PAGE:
I've even shared a "strategic plan" that any hospital could adopt to lower its costs of poverty as well as its cost of attracting skilled workers. This document is designed to be used as a planning tool that leaders in hospitals and teaching universities can use to build their own strategic plan. It is available on for a small fee.

In this section of the Tutor/Mentor Program Locator you can build maps that zoom into the neighborhood around each Chicago hospital, showing levels of poverty, locations of poorly performing schools, and non-school tutor/mentor programs that are in the database.

The circles on the Chicago Tribune map illustrate how each hospital could be an anchor institution in its neighborhood, bringing people together, organizing collective efforts, and mobilizing support for the growth of a wide range of "birth to work" programs supporting youth in the area. Such programs can include mentors from the hospital who model health careers and teach youth and other volunteers about healthy lifestyles. As these messages are adopted the hospital lowers the costs of poverty at the emergency room and inspires young people to think of careers in health care professions.

If you'd like to have my help in exploring these ideas, just connect with me on Facebook, Twitter or Linked in.

Read more articles about using maps. "Don't Ride By Poverty. Get involved."

Tuesday, June 18, 2013

June 7 Tutor/Mentor Conference Map

The map below shows participants in the most recent Tutor/Mentor Leadership and Networking Conference, held in Chicago on June 7.

Total attendance was 103-105 with multiple participants from a few organizations such as Ada S. McKinley Community Services, The Black Star Project, Chicago Cares, Ball State University, etc. You can see some of the registered attendees on the conference attendee list.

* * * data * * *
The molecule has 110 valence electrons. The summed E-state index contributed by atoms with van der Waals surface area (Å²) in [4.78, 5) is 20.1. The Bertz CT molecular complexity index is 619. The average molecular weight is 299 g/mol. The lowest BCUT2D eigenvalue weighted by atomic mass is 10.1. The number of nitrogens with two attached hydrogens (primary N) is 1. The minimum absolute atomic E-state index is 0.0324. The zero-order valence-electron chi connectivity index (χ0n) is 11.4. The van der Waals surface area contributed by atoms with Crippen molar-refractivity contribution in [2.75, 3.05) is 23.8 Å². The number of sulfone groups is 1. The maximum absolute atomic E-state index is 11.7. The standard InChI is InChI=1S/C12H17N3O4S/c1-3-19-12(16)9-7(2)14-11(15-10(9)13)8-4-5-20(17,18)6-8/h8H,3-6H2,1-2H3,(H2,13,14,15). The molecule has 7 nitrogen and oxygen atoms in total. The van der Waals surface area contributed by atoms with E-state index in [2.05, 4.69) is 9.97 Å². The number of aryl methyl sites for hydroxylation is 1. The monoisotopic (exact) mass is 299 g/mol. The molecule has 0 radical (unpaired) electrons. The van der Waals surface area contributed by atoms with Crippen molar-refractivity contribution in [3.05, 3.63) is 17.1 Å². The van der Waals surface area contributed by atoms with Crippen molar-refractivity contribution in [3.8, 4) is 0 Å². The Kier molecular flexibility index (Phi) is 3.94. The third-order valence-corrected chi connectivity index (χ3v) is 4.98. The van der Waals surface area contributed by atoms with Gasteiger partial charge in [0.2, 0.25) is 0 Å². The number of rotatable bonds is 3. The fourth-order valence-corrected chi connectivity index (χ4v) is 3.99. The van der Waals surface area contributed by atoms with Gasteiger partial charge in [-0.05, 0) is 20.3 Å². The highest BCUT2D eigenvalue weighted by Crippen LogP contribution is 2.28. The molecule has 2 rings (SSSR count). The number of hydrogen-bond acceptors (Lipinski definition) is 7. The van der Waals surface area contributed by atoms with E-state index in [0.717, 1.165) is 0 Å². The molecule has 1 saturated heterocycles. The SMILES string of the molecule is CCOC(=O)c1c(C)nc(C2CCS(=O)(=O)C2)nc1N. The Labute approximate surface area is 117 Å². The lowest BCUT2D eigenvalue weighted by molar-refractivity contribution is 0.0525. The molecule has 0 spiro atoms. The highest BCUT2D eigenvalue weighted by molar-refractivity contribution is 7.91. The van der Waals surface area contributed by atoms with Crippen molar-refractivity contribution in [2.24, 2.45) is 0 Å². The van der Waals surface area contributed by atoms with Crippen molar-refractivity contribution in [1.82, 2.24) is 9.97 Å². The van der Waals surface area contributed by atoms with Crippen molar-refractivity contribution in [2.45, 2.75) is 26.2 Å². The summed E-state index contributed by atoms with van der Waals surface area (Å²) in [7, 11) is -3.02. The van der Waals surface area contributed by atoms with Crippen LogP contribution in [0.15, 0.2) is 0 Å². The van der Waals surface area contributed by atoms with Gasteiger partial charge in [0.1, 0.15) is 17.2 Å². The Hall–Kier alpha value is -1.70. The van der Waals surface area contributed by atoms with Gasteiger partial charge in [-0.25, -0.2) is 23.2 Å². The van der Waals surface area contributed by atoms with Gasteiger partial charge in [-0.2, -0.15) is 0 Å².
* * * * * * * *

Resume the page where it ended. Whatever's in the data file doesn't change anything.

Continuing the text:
From looking at the map you can see that while most participants were from the Chicago region some came from other parts of Illinois and other states. You can see previous maps like this on this page.

If you've read about Collective Impact on the Stanford Social Innovation Review web site you understand the role of intermediaries, or "backbone organizations" in bringing together a wide range of organizations in a geographic region and in focusing them on a common shared purpose.

I've used graphics like this in PDFs like this to illustrate my own long-term efforts of bringing people in Chicago together to support the growth of mentor-rich programs in high poverty neighborhoods.

I've also shared graphics like this to illustrate the range of people I think need to be connected and working collectively. This concept map shows intermediary organizations focused on the well-being of youth who I invite to participate in the conferences that I've hosted since May 1994.

When you look at the conference maps I've done you quickly can see that there are few representatives from business, philanthropy, media, politics, religion and other networks working with youth. This could be because I have so few resources to reach out an invite them to attend or because they are hosting their own events and don't see value in participating in the Tutor/Mentor Conferences.

This graphic illustrates the need to connect people in on-going networking, relationship building and learning so that groups begin to build a shared understanding of common goals, challenges of meeting those goals, and ways to work collectively to overcome those challenges. The process of building these databases and inviting people to gather is on-going. The maps can show how well we are doing.

If others are doing similar work I encourage them to share maps showing participation in their events and graphics showing the goal and strategies that they believe will result in more support for k-12 youth in more of the high poverty neighborhoods of Chicago.

If others are not doing this then I invite you to provide the resources needed for me to expand the invitations to the conference and maintain the information libraries that we can all draw from in supporting our various actions intended to help keep youth in school and prepare youth for jobs and careers.